Fog briefly delayed Thursday morning’s early start at the 3M Open, a befitting nod to golf’s Scottish roots, before a spectacularly blue and uncommonly quiet Minnesota summer’s day at TPC Twin Cities revealed a rare afternoon leader.
Former Golf Channel “Big Break” winner Richy Werenski was that late clubhouse leader with an 8-under-par 63 that led 2013 Honda Classic champ Michael Thompson by a stroke and seven other players — including world 17th-ranked Tony Finau, five-time tour winner Ryan Moore and defending champion Matthew Wolff — by two.
He did so on a day when a hot putter and accurate iron play put him atop the leaderboard while world fourth-ranked Dustin Johnson withdrew citing a back injury. Stretching it often between swings, he shot a 78 that included three balls hit in the water on his ninth hole — TPC Twin Cities; par-5 18th — for what he called a “tap-in” 9.
Werenski called his season “kind of a funky year” that included a broken wrist that sidelined him last fall and then the “whole corona thing” that did the same starting in March. He tied for 17th at the Honda Classic just before the shutdown and has made the cut in all four events he played since.
“But the game feels really good,” Werenski said after posting nine birdies and a bogey and tying his career-low round.
The seventh PGA Tour event played this summer without spectators here in the age of the coronavirus pandemic, the 3M Open proceeded without galleries and grandstands, as a made-for-TV event instead. Camera towers and hand-sanitizing stations dotted the former sod farm in Blaine as a gentle breeze carried mostly birdsong and players’ praise for their opponents’ shot on it. The day’s starter introduced competitors on the first and 10th tees with a simple “On the tee” announcement to the relative few on the course.
So much has changed since Wolff was crowned champion in his rookie season with a winning eagle putt in the inaugural 3M Open last year, but there he was again Thursday afternoon playing himself into contention — this time on the tournament’s first day with a 6-under 65.
“Playing today, I was going through my head about the memories and the shots that I hit all week last year,” Wolff said. “This might have been my best first round of my career. I feel like I’ve usually been fighting to make that cut unless I have a really good second round. So it was just nice to go out there, shoot 6 under par and now tomorrow all I’m going to be doing is thinking about taking it deep and doing what I did today.”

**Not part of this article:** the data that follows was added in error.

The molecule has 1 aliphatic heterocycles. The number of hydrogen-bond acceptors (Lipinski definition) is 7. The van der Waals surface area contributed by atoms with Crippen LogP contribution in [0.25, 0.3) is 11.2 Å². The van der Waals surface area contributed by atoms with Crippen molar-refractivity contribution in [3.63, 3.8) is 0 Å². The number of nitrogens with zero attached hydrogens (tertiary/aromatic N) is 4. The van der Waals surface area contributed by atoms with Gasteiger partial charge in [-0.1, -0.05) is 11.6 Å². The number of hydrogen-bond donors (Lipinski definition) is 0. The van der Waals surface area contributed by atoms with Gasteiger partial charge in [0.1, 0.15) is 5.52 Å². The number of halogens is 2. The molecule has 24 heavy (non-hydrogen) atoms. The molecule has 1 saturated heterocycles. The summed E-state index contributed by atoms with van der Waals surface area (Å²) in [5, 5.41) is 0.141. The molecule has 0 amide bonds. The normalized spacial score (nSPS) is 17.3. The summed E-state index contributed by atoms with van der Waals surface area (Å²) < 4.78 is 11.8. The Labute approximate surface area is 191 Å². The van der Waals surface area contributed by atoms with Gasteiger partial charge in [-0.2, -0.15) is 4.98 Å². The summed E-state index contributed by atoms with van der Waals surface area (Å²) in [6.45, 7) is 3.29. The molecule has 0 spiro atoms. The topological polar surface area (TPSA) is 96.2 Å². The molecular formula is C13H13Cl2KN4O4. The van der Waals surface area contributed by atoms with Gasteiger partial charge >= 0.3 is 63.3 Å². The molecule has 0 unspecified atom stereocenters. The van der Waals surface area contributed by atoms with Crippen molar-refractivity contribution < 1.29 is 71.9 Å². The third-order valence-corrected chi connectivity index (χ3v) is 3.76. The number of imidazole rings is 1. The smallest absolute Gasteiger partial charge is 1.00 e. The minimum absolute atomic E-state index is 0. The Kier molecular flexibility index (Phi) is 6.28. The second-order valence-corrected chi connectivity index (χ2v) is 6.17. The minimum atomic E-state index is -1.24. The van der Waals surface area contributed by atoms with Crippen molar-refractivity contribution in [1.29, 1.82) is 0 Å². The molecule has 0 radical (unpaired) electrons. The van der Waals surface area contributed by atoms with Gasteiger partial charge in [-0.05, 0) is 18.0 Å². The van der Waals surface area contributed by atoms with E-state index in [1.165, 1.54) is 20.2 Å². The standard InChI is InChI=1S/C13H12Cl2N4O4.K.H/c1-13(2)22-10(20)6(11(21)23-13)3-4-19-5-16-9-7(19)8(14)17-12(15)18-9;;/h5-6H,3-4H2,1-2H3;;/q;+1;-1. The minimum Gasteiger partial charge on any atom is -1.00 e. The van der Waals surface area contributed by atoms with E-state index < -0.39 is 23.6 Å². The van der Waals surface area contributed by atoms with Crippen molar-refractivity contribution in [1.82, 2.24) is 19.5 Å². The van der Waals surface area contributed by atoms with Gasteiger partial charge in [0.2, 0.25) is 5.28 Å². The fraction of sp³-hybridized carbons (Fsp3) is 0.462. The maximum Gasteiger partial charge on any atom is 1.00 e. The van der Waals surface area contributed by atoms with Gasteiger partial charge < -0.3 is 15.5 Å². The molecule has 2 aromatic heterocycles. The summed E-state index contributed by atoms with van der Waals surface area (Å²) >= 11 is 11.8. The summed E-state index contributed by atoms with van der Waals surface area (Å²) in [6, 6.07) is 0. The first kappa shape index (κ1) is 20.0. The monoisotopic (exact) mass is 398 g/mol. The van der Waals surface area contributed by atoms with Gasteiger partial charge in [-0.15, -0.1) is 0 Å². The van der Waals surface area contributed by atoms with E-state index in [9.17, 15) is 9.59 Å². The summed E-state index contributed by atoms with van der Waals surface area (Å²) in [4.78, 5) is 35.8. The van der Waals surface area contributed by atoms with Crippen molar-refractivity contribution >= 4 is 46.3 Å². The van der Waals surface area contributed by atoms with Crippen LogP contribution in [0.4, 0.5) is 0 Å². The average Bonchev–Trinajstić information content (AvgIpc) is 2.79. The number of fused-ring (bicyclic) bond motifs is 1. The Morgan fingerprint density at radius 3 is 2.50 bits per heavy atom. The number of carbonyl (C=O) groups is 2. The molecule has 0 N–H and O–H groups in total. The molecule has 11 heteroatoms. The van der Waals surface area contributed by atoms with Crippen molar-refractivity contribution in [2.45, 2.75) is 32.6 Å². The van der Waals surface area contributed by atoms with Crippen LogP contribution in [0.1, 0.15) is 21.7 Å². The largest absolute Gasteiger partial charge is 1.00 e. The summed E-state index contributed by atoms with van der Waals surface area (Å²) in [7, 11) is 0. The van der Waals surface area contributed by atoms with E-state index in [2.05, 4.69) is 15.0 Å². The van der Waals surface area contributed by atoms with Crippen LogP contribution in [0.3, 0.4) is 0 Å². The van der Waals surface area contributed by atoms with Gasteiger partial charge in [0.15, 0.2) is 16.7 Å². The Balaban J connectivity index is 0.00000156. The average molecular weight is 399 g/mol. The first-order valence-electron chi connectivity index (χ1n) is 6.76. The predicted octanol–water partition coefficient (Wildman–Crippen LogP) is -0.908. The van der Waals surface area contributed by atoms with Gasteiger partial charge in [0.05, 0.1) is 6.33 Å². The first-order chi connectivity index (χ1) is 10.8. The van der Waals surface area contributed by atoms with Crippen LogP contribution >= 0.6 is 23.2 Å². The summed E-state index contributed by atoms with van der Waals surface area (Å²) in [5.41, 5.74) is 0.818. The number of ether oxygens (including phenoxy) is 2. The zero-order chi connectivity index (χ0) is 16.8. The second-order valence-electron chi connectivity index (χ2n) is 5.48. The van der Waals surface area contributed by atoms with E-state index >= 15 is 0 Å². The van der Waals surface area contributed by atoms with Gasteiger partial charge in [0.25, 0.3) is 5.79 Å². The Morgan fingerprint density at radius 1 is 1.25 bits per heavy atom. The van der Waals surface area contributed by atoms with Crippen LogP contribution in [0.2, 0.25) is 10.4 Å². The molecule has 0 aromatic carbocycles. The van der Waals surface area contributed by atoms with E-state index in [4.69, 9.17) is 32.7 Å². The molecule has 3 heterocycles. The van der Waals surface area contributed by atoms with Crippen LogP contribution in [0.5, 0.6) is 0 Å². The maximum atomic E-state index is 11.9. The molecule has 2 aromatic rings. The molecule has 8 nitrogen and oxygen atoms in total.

Finau’s 65 came in his return after he played last year’s 3M Open in a state where he has many cousins, aunts and uncles. He ate Wednesday night at a restaurant an uncle runs. Maybe it was good luck.
“Had a nice steak,” he said. “I think I’ll be there more often this week.”
Moore is Pacific Northwest born and raised, but he has his own Minnesota connections. He clinched the Ryder Cup for his U.S. team at Hazeltine National Golf Club in 2016 after he was the last player named to it just seven days before. He also won the 2004 U.S. Public Links at Rush Creek.
“I’ve played some good golf around here,” said Moore, who missed cuts in three of his past four starts and seeks his third top-10 finish this season.
“I’m not sure why.”
Moore also won the NCAA individual title and the U.S. Amateur that summer but maybe never was better than in that victory in Maple Grove.
“Weirdly enough, I remember that one pretty well,” said Moore, who last won a PGA Tour event in 2016 six weeks before the Ryder Cup. “It was probably my best golf I played that summer, and I won quite a few tournaments that summer.”
Moore clinched that Ryder Cup by beating Europe’s Lee Westwood on the 18th green of their Sunday singles match.
“That’s all a blur,” Moore said. “I probably remember less of that than the Publinx, but it was an amazing week. It was a whirlwind the way it all happened, but it’s something I’ll remember forever.”